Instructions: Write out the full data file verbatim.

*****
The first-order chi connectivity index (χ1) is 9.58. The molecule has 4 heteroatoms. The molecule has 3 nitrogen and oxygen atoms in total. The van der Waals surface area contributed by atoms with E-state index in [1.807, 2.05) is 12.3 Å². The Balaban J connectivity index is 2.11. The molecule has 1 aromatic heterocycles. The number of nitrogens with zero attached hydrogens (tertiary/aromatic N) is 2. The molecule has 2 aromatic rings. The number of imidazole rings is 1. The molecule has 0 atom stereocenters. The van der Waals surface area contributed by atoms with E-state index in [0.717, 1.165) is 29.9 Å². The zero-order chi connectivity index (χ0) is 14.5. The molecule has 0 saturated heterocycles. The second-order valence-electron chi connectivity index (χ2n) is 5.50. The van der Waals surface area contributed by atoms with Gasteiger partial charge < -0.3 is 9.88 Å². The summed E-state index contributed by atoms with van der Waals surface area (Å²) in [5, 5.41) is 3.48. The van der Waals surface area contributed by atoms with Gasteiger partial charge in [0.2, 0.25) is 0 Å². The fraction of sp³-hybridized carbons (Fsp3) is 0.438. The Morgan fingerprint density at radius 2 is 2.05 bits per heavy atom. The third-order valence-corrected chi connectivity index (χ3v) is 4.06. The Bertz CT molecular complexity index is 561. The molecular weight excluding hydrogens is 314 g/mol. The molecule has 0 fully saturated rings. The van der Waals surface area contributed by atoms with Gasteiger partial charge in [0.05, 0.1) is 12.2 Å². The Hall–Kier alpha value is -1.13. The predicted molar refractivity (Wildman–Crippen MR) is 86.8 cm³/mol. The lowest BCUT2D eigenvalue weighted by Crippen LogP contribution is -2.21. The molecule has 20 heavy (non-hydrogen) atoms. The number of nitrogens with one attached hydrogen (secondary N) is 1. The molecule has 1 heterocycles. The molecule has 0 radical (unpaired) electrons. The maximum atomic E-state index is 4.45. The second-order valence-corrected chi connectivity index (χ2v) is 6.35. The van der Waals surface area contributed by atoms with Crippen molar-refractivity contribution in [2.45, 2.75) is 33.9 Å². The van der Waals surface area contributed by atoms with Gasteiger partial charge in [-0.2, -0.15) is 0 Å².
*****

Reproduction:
The first-order chi connectivity index (χ1) is 9.58. The molecule has 4 heteroatoms. The molecule has 3 nitrogen and oxygen atoms in total. The van der Waals surface area contributed by atoms with E-state index in [1.807, 2.05) is 12.3 Å². The Balaban J connectivity index is 2.11. The molecule has 1 aromatic heterocycles. The number of nitrogens with zero attached hydrogens (tertiary/aromatic N) is 2. The molecule has 2 aromatic rings. The number of imidazole rings is 1. The molecule has 0 atom stereocenters. The van der Waals surface area contributed by atoms with E-state index in [0.717, 1.165) is 29.9 Å². The zero-order chi connectivity index (χ0) is 14.5. The molecule has 0 saturated heterocycles. The second-order valence-electron chi connectivity index (χ2n) is 5.50. The van der Waals surface area contributed by atoms with Gasteiger partial charge < -0.3 is 9.88 Å². The summed E-state index contributed by atoms with van der Waals surface area (Å²) in [5, 5.41) is 3.48. The van der Waals surface area contributed by atoms with Gasteiger partial charge in [0.2, 0.25) is 0 Å². The fraction of sp³-hybridized carbons (Fsp3) is 0.438. The Morgan fingerprint density at radius 2 is 2.05 bits per heavy atom. The third-order valence-corrected chi connectivity index (χ3v) is 4.06. The Bertz CT molecular complexity index is 561. The molecular weight excluding hydrogens is 314 g/mol. The molecule has 0 fully saturated rings. The van der Waals surface area contributed by atoms with Gasteiger partial charge in [0.05, 0.1) is 12.2 Å². The Hall–Kier alpha value is -1.13. The predicted molar refractivity (Wildman–Crippen MR) is 86.8 cm³/mol. The lowest BCUT2D eigenvalue weighted by Crippen LogP contribution is -2.21. The molecule has 20 heavy (non-hydrogen) atoms. The number of nitrogens with one attached hydrogen (secondary N) is 1. The molecule has 1 heterocycles. The molecule has 0 radical (unpaired) electrons. The maximum atomic E-state index is 4.45. The second-order valence-corrected chi connectivity index (χ2v) is 6.35. The van der Waals surface area contributed by atoms with Crippen molar-refractivity contribution in [2.45, 2.75) is 33.9 Å². The van der Waals surface area contributed by atoms with Gasteiger partial charge in [-0.2, -0.15) is 0 Å².